Microsoft: Considering 'marginal' changes to Longhorn
- 19 April, 2004 14:59
Microsoft confirmed this week that it's evaluating features and functional scenarios that might be scaled back in the next major Windows release, code-named Longhorn.
But Greg Sullivan, a lead product manager in Microsoft's Windows client group, said the company is looking at "fairly marginal features" and has no plans to make significant changes to the Longhorn vision that it laid out last October at its Professional Developers Conference (PDC).
"The normal part of any development process is looking at the project end to end and prioritizing features and scenarios and capabilities," Sullivan said. "That's the process we're in with Longhorn now."
Microsoft distributed a developer preview edition of Longhorn at the PDC, and the company plans to refresh the developer preview for those attending next month's Windows Hardware Engineering Conference in Seattle, according to Sullivan. He said Microsoft will also provide updated guidance at WinHEC, although the Longhorn review process will continue after the event, since the first beta isn't due for months.
At the PDC, Microsoft said the first beta of Longhorn was expected in the second half of this year. The date for the beta release is now pegged for the first half of next year, Sullivan confirmed. "The final release really will be determined by the customer feedback we get and when the product meets the quality standards our customers require," he added.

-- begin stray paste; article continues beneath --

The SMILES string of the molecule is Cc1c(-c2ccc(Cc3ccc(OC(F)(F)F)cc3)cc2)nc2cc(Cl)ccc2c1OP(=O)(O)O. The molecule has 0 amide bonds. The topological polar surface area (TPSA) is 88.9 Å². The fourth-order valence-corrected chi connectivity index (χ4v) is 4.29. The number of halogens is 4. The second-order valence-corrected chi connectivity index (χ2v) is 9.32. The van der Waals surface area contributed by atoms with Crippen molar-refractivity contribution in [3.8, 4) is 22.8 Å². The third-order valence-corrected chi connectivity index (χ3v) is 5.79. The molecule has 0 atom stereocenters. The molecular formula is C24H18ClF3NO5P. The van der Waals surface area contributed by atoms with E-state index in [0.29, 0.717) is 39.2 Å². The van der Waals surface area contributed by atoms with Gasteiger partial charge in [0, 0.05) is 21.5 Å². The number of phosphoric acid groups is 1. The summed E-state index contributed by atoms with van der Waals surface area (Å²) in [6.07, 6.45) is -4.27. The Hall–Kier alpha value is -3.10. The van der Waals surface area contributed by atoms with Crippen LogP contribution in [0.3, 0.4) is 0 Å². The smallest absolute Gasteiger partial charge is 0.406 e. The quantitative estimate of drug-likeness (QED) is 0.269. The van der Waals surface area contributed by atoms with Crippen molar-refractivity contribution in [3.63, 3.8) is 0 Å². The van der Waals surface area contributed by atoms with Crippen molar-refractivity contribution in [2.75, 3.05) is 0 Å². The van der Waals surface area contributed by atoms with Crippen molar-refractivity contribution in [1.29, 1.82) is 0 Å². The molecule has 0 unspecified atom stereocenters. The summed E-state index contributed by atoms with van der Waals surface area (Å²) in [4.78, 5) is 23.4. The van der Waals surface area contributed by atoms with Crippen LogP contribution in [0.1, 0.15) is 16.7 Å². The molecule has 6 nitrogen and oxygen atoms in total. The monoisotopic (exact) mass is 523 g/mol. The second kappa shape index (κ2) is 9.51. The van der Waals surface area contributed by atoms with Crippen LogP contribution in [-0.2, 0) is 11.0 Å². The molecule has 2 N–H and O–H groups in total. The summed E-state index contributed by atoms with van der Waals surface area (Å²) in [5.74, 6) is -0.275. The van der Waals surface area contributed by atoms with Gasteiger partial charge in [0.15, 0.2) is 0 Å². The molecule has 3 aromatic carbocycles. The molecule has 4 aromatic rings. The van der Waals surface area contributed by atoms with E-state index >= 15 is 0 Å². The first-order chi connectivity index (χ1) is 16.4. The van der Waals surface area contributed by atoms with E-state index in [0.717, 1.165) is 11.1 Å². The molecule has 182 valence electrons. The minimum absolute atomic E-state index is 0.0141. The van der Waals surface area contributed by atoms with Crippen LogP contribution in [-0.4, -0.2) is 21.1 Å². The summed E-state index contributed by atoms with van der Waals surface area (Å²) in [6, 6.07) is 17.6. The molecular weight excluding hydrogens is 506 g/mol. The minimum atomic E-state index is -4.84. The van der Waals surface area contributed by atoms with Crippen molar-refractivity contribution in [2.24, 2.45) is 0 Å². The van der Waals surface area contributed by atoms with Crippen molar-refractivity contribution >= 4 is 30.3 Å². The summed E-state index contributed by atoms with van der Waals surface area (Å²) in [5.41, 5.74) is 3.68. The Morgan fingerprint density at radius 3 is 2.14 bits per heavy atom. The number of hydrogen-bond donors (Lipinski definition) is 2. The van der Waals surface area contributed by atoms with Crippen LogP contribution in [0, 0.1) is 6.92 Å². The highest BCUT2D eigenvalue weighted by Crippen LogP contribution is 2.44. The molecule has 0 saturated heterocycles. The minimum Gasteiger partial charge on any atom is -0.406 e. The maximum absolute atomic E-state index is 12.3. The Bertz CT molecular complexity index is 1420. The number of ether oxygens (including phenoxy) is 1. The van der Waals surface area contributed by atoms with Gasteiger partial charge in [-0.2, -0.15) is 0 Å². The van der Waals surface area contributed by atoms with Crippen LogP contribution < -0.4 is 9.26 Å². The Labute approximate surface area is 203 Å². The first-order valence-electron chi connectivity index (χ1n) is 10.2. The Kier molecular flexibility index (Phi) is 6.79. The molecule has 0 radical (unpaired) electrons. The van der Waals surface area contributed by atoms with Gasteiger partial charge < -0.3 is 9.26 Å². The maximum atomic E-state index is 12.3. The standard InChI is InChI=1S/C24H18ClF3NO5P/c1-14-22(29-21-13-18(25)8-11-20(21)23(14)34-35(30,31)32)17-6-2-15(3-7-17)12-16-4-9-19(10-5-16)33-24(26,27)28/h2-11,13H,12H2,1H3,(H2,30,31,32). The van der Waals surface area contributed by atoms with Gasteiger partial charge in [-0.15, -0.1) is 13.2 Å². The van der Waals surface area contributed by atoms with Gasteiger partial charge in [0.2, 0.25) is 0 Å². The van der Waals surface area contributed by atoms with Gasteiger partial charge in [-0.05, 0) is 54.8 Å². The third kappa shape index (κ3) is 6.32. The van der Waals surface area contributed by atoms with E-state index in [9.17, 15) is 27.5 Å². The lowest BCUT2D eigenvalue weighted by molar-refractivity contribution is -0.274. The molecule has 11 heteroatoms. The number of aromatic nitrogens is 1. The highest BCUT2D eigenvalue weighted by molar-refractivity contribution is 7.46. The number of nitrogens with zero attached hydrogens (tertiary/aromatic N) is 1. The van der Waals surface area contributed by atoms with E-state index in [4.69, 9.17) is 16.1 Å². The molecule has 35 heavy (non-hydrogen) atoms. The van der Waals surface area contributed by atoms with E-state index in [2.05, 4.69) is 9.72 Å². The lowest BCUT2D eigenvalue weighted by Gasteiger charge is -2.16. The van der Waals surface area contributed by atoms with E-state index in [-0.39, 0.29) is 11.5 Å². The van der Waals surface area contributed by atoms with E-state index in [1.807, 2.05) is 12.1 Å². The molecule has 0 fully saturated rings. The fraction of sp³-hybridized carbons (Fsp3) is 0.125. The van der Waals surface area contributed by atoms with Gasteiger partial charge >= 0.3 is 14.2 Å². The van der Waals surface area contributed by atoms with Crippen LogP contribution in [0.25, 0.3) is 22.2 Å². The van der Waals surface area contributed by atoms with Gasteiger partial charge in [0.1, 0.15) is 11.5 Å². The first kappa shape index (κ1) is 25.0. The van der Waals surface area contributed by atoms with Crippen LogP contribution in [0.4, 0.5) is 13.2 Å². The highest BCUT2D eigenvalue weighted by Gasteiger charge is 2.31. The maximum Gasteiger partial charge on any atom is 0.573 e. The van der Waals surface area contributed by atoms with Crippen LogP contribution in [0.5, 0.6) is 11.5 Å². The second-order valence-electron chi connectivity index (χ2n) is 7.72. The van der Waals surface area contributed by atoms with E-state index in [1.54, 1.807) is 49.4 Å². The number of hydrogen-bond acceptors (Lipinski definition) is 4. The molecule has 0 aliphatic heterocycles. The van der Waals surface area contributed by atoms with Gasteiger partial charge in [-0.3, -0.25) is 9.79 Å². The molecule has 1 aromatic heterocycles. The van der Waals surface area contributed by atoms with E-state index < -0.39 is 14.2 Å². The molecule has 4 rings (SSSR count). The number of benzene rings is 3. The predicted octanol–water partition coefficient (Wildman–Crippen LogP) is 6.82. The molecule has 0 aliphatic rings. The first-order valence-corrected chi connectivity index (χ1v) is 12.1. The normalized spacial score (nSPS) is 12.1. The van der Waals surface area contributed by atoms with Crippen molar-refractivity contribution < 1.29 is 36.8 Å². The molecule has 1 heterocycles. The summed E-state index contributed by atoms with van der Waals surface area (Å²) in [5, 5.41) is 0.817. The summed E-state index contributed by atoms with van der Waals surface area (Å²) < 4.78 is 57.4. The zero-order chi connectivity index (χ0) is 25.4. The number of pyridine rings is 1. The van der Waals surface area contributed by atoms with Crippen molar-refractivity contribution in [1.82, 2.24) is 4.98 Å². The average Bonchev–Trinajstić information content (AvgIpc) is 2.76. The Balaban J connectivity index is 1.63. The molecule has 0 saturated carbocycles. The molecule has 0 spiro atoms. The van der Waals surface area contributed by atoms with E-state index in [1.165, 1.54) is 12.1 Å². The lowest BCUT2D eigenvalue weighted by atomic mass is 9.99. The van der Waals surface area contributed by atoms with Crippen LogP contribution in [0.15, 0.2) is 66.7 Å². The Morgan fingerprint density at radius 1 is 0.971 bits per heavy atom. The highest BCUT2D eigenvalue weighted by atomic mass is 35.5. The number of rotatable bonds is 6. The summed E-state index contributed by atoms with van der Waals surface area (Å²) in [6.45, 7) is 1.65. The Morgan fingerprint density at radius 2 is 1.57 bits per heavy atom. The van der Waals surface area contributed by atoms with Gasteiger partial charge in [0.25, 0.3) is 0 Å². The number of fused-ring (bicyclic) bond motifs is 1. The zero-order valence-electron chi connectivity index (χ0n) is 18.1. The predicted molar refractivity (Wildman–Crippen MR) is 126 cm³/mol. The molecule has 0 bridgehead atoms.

During last month's Gartner Symposium in San Diego, Bill Gates, Microsoft's chairman and chief software architect, said Longhorn is "not a date-driven release." But he also acknowledged that a 2006 release date is "probably valid speculation." The company earlier last year had said the product would ship in 2005.
A Microsoft spokesman confirmed last week that the "internal target date" for the Longhorn client operating system is the first half of 2006, but he quickly added that the ship date isn't nailed down.
Longhorn has three major components. Avalon is the code name for a new presentation system featuring a unified hardware-accelerated graphics programming model for video, animation and 2-D and 3-D graphics. Indigo is the communications infrastructure and programming model for building advanced service-oriented applications. WinFS is the new storage subsystem.
Sullivan said that under the current system, files are stored in folders that are subdirectories in the hierarchical file system. With WinFS, objects and the relationships between them will be stored, and each object in the store will have XML-based metadata associated with it so users can search, find and act on the information in a more flexible and powerful way, he said.
Sullivan said it's possible that elements of the three major Longhorn subsystems might be scaled back, but he characterized potential changes as "little things." He said the product scoping process involves "low-priority marginal features that may not make the cut."
BusinessWeek Online recently claimed that Microsoft plans to cut some of the most far-reaching pieces of Longhorn and reported that the current plan calls for the new file system to work on PCs but not extend to files shared over a corporate network. BusinessWeek said it based the information on two Microsoft e-mail messages it obtained.
"There's a degree of specificity there that I didn't arrive at reading the same internal communication," Sullivan said. He added that it's too soon to say what the enabled scenarios will or will not be. "WinFS was never designed as a way to index the Internet," he said. "We're looking at various ways that corporate data across corporate intranets can be exposed to enable users to interact with that data."